How Golf Clubs Are Helping Health Workers During the Crisis

By Erik Matuszewski

 

Golf Clubs Helping
Grosse Ile Country Club in Michigan through member donations sent 3,500 Easter Lillies to area hospital employees (Photo by ClubsHELP)

 

Under normal circumstances, David Bachman would be telling stories about The Gauntlet, the unique three-hole stretch of consecutive par threes at the Walter Travis-designed Spring Brook Country Club in Morristown, N.J. But these days are far from normal.

Bachman, Spring Brook’s general manager, instead shared details about ClubsHELP, the now-national 501(c)7 foundation that started at the 99-year-old North Jersey club to connect similar clubs with their local hospitals to provide much-needed supplies for health workers on the front line of the COVID-19 pandemic.

The partnership makes good sense. Many country clubs have members with the means and inclination to help. In many instances, these clubs also have pre-existing relationships and connections with their local hospitals through previous charity and community events.

“Many people want to help, but the problem is that you call the hospital and no one is answering the phone because they’re getting slammed. But the club in a local community is usually a trusted partner,” Bachman says. ClubsHelp “is just providing the vehicle to bring those two together.”

The ClubsHELP initiative is among a number of efforts throughout the golf industry to help during the Coronavirus crisis—from companies like Seamus Golf, B. Draddy, Rhoback, and LevelwearGolf making masks for medical personnel, to Linksoul raising almost $100,000 with a “flatten the curve” t-shirt, a Pinehurst auction bringing in almost $225,000 for displaced employees, and Augusta National Golf Club donating $2 million to fight the pandemic.

Golf Clubs Helping
A mask manufactured by Seamus Golf (Photo by Seamus Golf)

 

At Spring Brook, the genesis of the ClubsHELP foundation came from a member and her daughters who wanted to actively help their local hospital, Morristown Memorial. They started by delivering 50 sandwiches, cut in halves, to the hospital so medical personnel working non-stop 12-hour shifts could just grab a bite on the run.

“They’re literally going from patient to patient,” says Bachman, noting that Spring Brook now is an ongoing supplier of food, beverages, and personal protective equipment to its adopted hospital.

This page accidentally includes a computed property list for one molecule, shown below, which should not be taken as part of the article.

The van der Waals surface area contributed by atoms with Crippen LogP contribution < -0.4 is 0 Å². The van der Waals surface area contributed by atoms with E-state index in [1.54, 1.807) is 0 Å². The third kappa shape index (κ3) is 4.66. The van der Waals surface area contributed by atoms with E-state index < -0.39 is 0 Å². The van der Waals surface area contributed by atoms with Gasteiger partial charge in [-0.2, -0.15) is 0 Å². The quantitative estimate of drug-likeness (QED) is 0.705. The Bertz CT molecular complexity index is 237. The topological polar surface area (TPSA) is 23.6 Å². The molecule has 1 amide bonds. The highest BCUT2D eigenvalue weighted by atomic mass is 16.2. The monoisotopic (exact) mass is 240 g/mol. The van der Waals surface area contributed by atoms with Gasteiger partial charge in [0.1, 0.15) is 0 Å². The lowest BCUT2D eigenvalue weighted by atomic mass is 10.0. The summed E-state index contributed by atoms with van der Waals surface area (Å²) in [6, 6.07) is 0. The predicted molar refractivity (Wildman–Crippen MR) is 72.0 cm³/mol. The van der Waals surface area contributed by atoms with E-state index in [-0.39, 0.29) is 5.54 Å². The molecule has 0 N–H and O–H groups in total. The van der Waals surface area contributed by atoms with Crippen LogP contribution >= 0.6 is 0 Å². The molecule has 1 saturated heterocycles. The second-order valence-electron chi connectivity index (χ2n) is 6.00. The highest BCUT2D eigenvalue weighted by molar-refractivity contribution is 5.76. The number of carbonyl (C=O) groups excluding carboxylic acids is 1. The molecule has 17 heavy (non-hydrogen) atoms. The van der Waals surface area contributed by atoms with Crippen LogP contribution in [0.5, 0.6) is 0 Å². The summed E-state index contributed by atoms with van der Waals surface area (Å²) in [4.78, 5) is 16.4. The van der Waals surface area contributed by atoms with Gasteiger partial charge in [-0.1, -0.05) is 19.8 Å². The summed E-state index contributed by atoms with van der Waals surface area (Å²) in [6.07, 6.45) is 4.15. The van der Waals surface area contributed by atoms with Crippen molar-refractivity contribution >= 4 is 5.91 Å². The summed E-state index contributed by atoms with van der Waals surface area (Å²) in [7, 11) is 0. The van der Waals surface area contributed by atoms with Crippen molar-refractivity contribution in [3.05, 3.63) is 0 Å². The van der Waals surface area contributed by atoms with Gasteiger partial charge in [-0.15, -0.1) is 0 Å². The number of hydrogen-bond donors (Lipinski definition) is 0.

When news of Spring Brook’s efforts to help its community hospital spread, Rob Goulet, the manager for Hall of Fame golfer Ernie Els, reached out to Bachman to suggest the local initiative be turned into a national campaign. In 10 days, the non-profit ClubsHELP program was born and leapt into action by helping beleaguered hospitals in hot zone states such as New York, New Jersey, and Connecticut behind support from prominent golf and athletic clubs.

 

“It’s a shining example of how people all around the world are pulling together in this crisis to help vulnerable members of society and, of course, support the frontline healthcare staff who are literally putting their lives on the line for all of us,” says Els.

In addition to basic food items, the most pressing needs include PPE supplies, UV lighting for the sterilization of phones and keys, and delivery services. Club members are also assisting with transport vehicles, personnel, and manufacturing capabilities.

“I’ve got 2,500 N95 masks coming in that were paid for by the foundation,” says Bachman. “The members have been great. We’ve got this network set up and ready to go. We’re geared to help the first responders—the doctors and EMS—the ones who are getting hit the hardest. The captains at the hospital and club, they can figure out where to direct help. We have a lot of big names who are interested in helping, but we’re trying to get the set-up and structure.”

Golf Clubs Helping

At the core of the initiative, a member steps up to be the “captain” for his or her club. The local hospital that is “adopted” then appoints its own captain, who works with his or her counterpart to identify the most pressing needs. Club members, companies, and individuals then come together to collect and deliver the most essential resources to the hospital. There is no cost whatsoever for a club or hospital to join.

ClubsHELP already has significant support.

The foundation has teamed with club operators such as Arcis Golf and Concerty Golf Partners, as well as the National Club Association. It is in talks with Club Corp and Troon, the world’s largest golf management company. Greg Erickson, the founder of CLIF BAR, has donated one million bars to the effort and drop-shipped the first 33,000 to Mount Sinai Hospital. Golf clubs in Detroit, Orlando, and Louisiana were among the first to come aboard. Others have followed.

“Members at clubs are generous and they care about the community,” says Bachman. “It’s just been a whirlwind.”

Bachman hopes that someday soon he’ll be able to again focus on tales about Spring Brook’s gauntlet of consecutive par threes (holes 9-10-11) that sit along Armstrong Pond and are overlooked by the clubhouse. For now, though, the focus is on helping those most in need—one of the terrific strengths of the generous golf community.

 

Is your club eager to help local medical personnel during the pandemic? Contact ClubsHELP for more information on how to assign a captain and start making a difference. http://www.clubshelp.org/